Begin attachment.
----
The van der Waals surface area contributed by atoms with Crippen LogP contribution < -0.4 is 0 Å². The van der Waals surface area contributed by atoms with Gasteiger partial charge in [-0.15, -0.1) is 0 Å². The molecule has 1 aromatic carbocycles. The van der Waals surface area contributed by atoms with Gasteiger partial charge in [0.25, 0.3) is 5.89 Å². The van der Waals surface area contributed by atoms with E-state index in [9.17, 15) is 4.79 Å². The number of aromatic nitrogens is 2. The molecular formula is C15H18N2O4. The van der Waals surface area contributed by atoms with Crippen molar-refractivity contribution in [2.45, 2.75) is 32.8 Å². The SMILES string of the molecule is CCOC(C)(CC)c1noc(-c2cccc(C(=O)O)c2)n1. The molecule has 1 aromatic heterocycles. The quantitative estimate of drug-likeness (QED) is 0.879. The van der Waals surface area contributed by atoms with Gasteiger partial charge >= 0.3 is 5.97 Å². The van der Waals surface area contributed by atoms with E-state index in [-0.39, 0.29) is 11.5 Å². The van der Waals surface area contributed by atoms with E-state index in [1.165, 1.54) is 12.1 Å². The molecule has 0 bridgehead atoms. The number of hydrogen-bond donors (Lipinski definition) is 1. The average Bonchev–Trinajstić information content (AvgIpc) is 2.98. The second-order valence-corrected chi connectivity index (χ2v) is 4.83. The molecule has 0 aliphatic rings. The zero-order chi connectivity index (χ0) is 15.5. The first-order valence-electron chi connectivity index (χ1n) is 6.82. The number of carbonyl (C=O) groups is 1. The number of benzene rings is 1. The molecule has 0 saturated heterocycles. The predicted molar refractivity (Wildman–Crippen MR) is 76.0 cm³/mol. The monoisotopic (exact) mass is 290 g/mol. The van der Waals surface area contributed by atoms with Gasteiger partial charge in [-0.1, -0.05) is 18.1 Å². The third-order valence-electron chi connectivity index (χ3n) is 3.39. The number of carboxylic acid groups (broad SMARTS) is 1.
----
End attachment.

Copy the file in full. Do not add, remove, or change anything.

The van der Waals surface area contributed by atoms with Crippen LogP contribution < -0.4 is 0 Å². The van der Waals surface area contributed by atoms with Gasteiger partial charge in [-0.15, -0.1) is 0 Å². The molecule has 1 aromatic carbocycles. The van der Waals surface area contributed by atoms with Gasteiger partial charge in [0.25, 0.3) is 5.89 Å². The van der Waals surface area contributed by atoms with E-state index in [9.17, 15) is 4.79 Å². The number of aromatic nitrogens is 2. The molecular formula is C15H18N2O4. The van der Waals surface area contributed by atoms with Crippen molar-refractivity contribution in [2.45, 2.75) is 32.8 Å². The SMILES string of the molecule is CCOC(C)(CC)c1noc(-c2cccc(C(=O)O)c2)n1. The molecule has 1 aromatic heterocycles. The quantitative estimate of drug-likeness (QED) is 0.879. The van der Waals surface area contributed by atoms with Gasteiger partial charge >= 0.3 is 5.97 Å². The van der Waals surface area contributed by atoms with E-state index in [-0.39, 0.29) is 11.5 Å². The van der Waals surface area contributed by atoms with E-state index in [1.165, 1.54) is 12.1 Å². The molecule has 0 bridgehead atoms. The number of hydrogen-bond donors (Lipinski definition) is 1. The average Bonchev–Trinajstić information content (AvgIpc) is 2.98. The second-order valence-corrected chi connectivity index (χ2v) is 4.83. The molecule has 0 aliphatic rings. The zero-order chi connectivity index (χ0) is 15.5. The first-order valence-electron chi connectivity index (χ1n) is 6.82. The number of carbonyl (C=O) groups is 1. The number of benzene rings is 1. The molecule has 0 saturated heterocycles. The predicted molar refractivity (Wildman–Crippen MR) is 76.0 cm³/mol. The monoisotopic (exact) mass is 290 g/mol. The van der Waals surface area contributed by atoms with Gasteiger partial charge in [-0.1, -0.05) is 18.1 Å². The third-order valence-electron chi connectivity index (χ3n) is 3.39. The number of carboxylic acid groups (broad SMARTS) is 1.